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decided: January 7, 1982.


Appeals from the Order of the Court of Common Pleas of Allegheny County in the case of National Development Corporation v. Township of Harrison and Harry B. Gourley, Building Inspector of Township of Harrison, No. GD 80-31295, and in the case of National Development Corporation v. Zoning Hearing Board of the Township of Harrison, No. SA 862 of 1981.


Jon Hogue, with him Linda H. Jones, Titus, Marcus & Shapira, for appellants.

Joel P. Aaronson, Baskin and Sears, P.C., for appellee.

Judge Craig. Memorandum Opinion by Judge Craig.

Author: Craig

[ 64 Pa. Commw. Page 55]

Two motions by National Development Corporation (developer), to quash a zoning appeal from the Court of Common Pleas of Allegheny County and also to quash an appeal by Harrison Township from a mandamus judgment in that same court, are here consolidated for consideration. Both appeals originated from the developer's application for subdivision and zoning approval of a proposed 100-unit apartment complex to be located in an R-3 multiple-family residential district of the township.

[ 64 Pa. Commw. Page 56]

In an earlier mandamus action, the same court of common pleas at G.D. 80-07212 had issued a peremptory mandamus order requiring the township to approve the developer's November 13, 1979 preliminary subdivision application because the lack of official action on that application until March 17, 1980, 125 days later, required that the application be deemed as approved under Section 508(3) of the Pennsylvania Municipalities Planning Code (MPC), Act of July 31, 1968, P.L. 805, as amended, 53 P.S. ยง 10508(3). The township filed, but did not present or pursue, a petition to open that peremptory judgment.


The record in the second mandamus case, from G.D. 80-31295 below and docketed at No. 1211 C.D. 1981 on appeal here, discloses the subsequent chronology, as follows:

November 3, 1980 -- The township planning commission approved the final subdivision application.

February 23, 1981 -- The township building inspector denied zoning approval and a building permit, reciting various reasons. The developer then pursued the mandamus action against the township.

April 13, 1981 -- After hearing, a single judge of the common pleas court issued a non-jury decision containing numbered findings of fact and conclusions of law, and ordered that the township issue the building permit. The decision found that the application complied in every respect with the R-3 zoning district requirements, that planned residential development ordinance provisions were not applicable, and that state building construction approval governed because the township had no building code. The township filed no exceptions to that decision.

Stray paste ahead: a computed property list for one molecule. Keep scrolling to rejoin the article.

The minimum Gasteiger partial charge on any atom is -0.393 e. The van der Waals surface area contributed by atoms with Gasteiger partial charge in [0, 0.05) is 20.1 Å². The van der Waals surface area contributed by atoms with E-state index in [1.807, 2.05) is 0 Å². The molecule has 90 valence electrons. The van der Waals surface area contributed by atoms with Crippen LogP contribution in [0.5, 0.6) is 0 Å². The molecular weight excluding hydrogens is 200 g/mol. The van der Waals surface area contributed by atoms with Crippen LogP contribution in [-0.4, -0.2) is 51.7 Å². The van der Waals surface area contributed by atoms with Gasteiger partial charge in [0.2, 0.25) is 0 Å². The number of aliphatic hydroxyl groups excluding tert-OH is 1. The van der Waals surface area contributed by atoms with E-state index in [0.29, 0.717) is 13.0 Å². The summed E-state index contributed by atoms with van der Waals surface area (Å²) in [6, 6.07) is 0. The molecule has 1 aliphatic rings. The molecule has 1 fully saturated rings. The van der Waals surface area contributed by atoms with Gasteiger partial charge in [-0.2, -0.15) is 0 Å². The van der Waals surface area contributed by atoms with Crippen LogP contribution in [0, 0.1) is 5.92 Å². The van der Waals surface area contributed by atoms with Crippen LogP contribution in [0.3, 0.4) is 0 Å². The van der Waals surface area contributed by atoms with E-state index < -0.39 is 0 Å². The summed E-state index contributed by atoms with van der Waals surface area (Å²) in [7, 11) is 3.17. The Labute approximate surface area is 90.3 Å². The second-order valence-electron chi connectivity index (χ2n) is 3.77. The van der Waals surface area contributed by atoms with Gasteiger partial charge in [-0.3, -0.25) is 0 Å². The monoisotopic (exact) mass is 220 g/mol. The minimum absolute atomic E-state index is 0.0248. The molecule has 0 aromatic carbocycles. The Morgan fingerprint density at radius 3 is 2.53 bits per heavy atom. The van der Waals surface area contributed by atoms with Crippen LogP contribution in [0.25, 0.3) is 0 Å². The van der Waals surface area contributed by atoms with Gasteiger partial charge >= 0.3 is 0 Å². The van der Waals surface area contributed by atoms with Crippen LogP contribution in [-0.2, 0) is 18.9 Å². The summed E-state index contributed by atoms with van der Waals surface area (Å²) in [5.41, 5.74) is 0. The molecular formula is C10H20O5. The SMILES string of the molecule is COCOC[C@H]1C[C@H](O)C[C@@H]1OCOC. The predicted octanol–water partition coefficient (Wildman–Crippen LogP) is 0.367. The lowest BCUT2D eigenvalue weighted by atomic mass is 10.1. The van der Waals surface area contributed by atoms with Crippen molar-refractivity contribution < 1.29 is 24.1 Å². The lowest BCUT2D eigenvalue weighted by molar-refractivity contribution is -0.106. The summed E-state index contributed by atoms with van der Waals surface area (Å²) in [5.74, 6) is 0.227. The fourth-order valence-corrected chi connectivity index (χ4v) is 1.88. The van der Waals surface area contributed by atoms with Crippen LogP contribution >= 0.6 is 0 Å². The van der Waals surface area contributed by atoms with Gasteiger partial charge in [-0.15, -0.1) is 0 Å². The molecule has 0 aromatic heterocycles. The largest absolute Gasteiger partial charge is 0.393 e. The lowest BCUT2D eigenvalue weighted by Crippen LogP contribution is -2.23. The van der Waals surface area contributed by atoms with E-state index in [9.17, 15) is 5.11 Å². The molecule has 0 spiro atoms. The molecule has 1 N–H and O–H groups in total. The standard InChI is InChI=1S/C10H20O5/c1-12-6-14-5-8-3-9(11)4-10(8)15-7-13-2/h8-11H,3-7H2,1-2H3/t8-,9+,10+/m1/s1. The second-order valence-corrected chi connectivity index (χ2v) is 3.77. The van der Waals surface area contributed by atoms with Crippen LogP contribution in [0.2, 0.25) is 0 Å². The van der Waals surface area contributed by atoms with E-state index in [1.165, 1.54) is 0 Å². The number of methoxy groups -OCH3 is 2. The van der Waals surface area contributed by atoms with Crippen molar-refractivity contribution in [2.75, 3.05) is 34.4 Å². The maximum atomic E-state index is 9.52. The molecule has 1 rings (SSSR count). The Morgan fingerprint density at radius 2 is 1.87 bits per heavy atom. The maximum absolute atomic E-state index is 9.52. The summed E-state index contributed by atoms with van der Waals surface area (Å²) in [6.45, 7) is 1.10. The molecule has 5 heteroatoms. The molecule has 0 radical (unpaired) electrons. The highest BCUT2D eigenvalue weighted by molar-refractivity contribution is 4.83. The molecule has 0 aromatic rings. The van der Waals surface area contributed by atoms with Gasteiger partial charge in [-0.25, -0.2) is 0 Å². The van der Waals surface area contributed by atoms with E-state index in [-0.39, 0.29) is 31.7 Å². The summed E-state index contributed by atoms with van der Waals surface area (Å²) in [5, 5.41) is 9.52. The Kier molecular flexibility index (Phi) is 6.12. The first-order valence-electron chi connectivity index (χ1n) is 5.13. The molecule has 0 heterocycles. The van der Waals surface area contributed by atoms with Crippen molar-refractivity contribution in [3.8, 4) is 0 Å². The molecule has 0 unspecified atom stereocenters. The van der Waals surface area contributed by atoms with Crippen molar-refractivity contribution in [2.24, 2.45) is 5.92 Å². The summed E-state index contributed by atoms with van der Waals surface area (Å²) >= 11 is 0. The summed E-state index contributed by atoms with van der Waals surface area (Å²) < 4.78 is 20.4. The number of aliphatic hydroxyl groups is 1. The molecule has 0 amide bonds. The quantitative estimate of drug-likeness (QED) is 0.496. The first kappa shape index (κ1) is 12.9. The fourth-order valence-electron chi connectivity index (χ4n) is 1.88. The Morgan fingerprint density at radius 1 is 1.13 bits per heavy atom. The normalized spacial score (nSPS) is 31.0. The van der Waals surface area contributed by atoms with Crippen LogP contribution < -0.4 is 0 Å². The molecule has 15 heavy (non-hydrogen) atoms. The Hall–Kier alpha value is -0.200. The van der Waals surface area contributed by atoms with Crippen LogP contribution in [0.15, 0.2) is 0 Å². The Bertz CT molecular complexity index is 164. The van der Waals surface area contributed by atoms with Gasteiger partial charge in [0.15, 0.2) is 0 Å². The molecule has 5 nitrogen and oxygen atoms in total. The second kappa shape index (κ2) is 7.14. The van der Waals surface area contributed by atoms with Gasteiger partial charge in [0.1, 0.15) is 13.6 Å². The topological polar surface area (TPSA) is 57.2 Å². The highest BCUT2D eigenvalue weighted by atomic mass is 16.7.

April 30, 1981 -- Final mandamus judgment was entered, on praecipe filed for the developer.

[ 64 Pa. Commw. Page 57]

May 13, 1981 -- The township, without more, appealed to this court.

Therefore, as to the mandamus appeal, the question of law is: Where an appeal is filed from a trial judge's initial adjudication in mandamus without filing exceptions, must the appeal be quashed?

The Pennsylvania Rules of Civil Procedure and our decisions require that such an appeal be quashed because appellate review is impossible. Ravenell v. Harrisburg Housing Authority, 29 Pa. Commonwealth Ct. 167, 370 A.2d 761 (1977). In Ravanell, we quashed a mandamus appeal sua sponte in the light of Pa. R.C.P. No. 1038(d), made applicable to mandamus by Pa. R.C.P. No. 1099; the former rule requires the filing of exceptions to the initial decision and expressly provides that matters not covered by exceptions are deemed waived. In Ravanell, we followed Lundvall v. Camp Hill School District, 25 Pa. Commonwealth Ct. 248, 362 A.2d 482 (1976), an appeal from a non-jury trial in assumpsit.

Bridgeview Apartments, Inc. v. Brady, 31 Pa. Commonwealth Ct. 126, 375 A.2d 854 (1977), where we remanded a mandamus case to permit exceptions to be filed, is not applicable because there the lower court's initial decision expressly ordered "that judgment be entered in favor of the plaintiff," thus entirely foreclosing the defendant from filing exceptions within the period allowed by the rule (now ten days). In the present case, the numbered findings and conclusions in the trial judge's adjudication were followed by his order stating, "IT IS HEREBY ORDERED, ADJUDGED AND DECREED that the Defendants shall forthwith issue to Plaintiff a building permit. . . ." Those terms are similar to the straightforward mandate in the Ravanell case and unlike the express direction "that judgment be entered" in the Bridgeview Apartments case. The use of the word "adjudged" in the adjudication

[ 64 Pa. Commw. Page 58]

    order in this case is not a direction to enter judgment, which here was not done until after the expiration of the ten-day period, and then only on praecipe.

C.B. Co. v. Rostraver Township Zoning Hearing Board, 49 Pa. Commonwealth Ct. 204, 410 A.2d 1298 (1980), cited by the township here, is inapplicable because that was a statutory zoning appeal not governed by Pa. R.C.P. No. 1038. Also, the township's reference to Wedgewood Associates v. Caln Township, 54 Pa. Commonwealth Ct. 557, 422 A.2d 1190 (1980), for the proposition that this case should be treated as a case stated because partly based on a stipulation, is inapposite because Wedgewood stands for the opposite ...

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